Bang-Bang, Kiss-Kiss

Christian Lorentzen

  • Spectre directed by Sam Mendes
  • The Man with the Golden Typewriter: Ian Fleming’s James Bond Letters edited by Fergus Fleming
    Bloomsbury, 391 pp, £25.00, October 2015, ISBN 978 1 4088 6547 7
  • Ian Fleming: A Personal Memoir by Robert Harling
    Robson, 372 pp, £20.00, October 2015, ISBN 978 84 95493 65 1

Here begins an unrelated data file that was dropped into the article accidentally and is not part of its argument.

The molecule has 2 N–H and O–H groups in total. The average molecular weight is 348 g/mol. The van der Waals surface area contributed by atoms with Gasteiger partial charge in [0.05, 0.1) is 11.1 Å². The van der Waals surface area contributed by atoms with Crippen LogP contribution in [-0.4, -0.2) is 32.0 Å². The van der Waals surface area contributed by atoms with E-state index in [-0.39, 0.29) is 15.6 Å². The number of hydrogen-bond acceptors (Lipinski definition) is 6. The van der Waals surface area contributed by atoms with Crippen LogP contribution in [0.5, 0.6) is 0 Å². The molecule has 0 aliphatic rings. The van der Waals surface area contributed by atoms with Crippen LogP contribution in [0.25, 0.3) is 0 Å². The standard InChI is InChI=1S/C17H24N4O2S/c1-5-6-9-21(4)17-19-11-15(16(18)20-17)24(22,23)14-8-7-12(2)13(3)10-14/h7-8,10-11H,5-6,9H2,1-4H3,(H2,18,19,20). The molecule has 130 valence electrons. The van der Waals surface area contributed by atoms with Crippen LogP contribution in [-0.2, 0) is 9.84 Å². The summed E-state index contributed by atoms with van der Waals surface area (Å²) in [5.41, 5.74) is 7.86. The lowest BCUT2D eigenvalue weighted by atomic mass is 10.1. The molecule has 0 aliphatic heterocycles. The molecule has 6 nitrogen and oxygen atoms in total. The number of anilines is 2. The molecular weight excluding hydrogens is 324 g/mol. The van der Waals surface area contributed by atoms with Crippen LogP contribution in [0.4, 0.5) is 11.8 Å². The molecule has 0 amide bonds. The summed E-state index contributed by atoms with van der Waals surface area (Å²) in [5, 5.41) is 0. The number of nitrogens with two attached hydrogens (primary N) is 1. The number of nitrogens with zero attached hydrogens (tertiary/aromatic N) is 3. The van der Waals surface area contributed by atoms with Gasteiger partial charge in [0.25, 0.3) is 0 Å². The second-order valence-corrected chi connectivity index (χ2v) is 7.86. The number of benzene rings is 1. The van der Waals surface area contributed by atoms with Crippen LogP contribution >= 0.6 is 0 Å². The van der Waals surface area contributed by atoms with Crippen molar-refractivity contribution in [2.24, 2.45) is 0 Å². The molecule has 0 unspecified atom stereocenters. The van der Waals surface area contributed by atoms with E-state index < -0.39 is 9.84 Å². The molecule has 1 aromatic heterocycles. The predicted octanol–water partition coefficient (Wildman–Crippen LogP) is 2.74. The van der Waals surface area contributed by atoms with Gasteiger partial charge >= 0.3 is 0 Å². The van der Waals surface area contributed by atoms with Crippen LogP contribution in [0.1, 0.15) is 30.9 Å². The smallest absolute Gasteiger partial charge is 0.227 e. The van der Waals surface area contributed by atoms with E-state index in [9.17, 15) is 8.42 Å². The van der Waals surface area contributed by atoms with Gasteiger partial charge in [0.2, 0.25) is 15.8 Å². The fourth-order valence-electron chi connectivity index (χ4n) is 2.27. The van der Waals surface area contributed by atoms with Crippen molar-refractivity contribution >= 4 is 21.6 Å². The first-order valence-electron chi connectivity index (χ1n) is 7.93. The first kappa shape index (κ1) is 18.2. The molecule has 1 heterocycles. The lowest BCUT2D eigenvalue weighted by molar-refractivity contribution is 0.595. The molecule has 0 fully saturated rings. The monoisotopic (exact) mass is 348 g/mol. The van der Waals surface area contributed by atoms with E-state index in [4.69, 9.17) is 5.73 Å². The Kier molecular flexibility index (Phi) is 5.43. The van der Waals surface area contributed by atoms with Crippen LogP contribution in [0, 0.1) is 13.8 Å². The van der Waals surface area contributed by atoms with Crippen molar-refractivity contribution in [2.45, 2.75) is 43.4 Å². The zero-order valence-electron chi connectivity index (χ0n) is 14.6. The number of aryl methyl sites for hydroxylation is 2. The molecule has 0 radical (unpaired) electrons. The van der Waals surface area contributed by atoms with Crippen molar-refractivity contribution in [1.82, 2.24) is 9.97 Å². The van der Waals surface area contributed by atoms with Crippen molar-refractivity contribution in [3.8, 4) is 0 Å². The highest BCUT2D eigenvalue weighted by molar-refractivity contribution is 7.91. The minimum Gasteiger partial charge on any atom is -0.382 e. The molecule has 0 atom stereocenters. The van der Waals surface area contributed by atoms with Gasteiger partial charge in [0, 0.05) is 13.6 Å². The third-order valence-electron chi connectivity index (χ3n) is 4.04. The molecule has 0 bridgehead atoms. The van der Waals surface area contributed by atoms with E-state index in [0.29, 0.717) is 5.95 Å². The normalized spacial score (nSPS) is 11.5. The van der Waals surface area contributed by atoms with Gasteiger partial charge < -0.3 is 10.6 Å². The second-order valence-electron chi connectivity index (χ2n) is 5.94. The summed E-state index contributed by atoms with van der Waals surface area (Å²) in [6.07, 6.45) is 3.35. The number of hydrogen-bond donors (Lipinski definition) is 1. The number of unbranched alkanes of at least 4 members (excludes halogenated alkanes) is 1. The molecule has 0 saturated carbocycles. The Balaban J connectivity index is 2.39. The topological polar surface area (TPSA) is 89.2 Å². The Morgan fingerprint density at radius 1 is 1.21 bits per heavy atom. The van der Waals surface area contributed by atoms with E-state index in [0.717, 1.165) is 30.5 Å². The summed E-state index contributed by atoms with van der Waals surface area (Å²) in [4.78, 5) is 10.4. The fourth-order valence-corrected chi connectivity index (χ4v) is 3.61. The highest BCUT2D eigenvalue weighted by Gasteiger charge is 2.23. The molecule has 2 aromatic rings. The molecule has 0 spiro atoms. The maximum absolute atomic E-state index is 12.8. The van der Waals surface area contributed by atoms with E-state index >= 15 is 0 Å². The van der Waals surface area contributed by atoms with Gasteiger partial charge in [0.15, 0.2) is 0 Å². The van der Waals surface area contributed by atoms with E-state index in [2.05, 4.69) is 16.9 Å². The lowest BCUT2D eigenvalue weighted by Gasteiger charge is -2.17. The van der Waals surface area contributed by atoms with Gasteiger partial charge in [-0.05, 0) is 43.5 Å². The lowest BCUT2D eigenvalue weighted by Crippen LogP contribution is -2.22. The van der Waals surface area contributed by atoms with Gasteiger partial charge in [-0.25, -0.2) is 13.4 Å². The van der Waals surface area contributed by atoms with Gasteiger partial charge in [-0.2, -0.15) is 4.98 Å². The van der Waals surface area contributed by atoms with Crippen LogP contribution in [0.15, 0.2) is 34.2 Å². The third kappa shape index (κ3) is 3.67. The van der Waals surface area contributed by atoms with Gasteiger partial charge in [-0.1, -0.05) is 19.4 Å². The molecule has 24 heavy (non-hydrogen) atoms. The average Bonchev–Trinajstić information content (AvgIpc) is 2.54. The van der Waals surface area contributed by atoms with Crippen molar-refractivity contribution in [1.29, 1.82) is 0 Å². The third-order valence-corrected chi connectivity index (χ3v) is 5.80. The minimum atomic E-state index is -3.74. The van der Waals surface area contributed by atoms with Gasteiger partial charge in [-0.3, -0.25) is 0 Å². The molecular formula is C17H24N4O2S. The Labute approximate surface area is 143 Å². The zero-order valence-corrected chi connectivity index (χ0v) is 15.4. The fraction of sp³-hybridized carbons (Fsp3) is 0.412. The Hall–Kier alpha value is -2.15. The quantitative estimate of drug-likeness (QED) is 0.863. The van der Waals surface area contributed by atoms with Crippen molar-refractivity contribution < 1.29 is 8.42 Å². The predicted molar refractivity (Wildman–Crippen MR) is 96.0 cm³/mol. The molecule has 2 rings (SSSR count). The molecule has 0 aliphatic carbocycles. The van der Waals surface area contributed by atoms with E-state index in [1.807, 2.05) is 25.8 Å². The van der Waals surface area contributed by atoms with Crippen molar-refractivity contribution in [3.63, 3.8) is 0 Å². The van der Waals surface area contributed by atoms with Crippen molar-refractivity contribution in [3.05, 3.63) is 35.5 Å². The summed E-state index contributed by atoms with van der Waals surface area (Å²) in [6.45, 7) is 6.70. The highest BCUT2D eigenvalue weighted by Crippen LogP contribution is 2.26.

About two thirds of the way into Spectre, James Bond (Daniel Craig) is tied to a chair in the desert crater headquarters of Franz Oberhauser (Christoph Waltz), the head of Spectre and by coincidence both the son and the murderer of a man who took the young Bond under his wing. Oberhauser is operating a contraption that threatens to deprive Bond of his facial recognition abilities by driving a pair of pins into the sides of his skull – a painful operation in its initial stages, as indicated by Craig’s grimacing and an uncontained scream. Waltz’s speech in praise of this torture method is drawn from Kingsley Amis’s Bond novel Colonel Sun; he also taunts Bond for not remembering the faces of the women he takes to bed – not the first time we’ve seen 007 slut-shamed. The crater is an allusion to the Japanese volcano that Spectre operated out of in You Only Live Twice, and despite the quasi-Freudian set-up of the jealous birth son having his revenge on the usurping adoptive brother, we know from the presence of a white cat that Oberhauser will reveal himself to be Ernst Stavro Blofeld, the sinister mastermind familiar from three of Ian Fleming’s later novels and from his showdowns with the Bonds played by Sean Connery, George Lazenby and Roger Moore. (Copyright issues prevented any showdowns with Bond as played by Timothy Dalton and Pierce Brosnan.)

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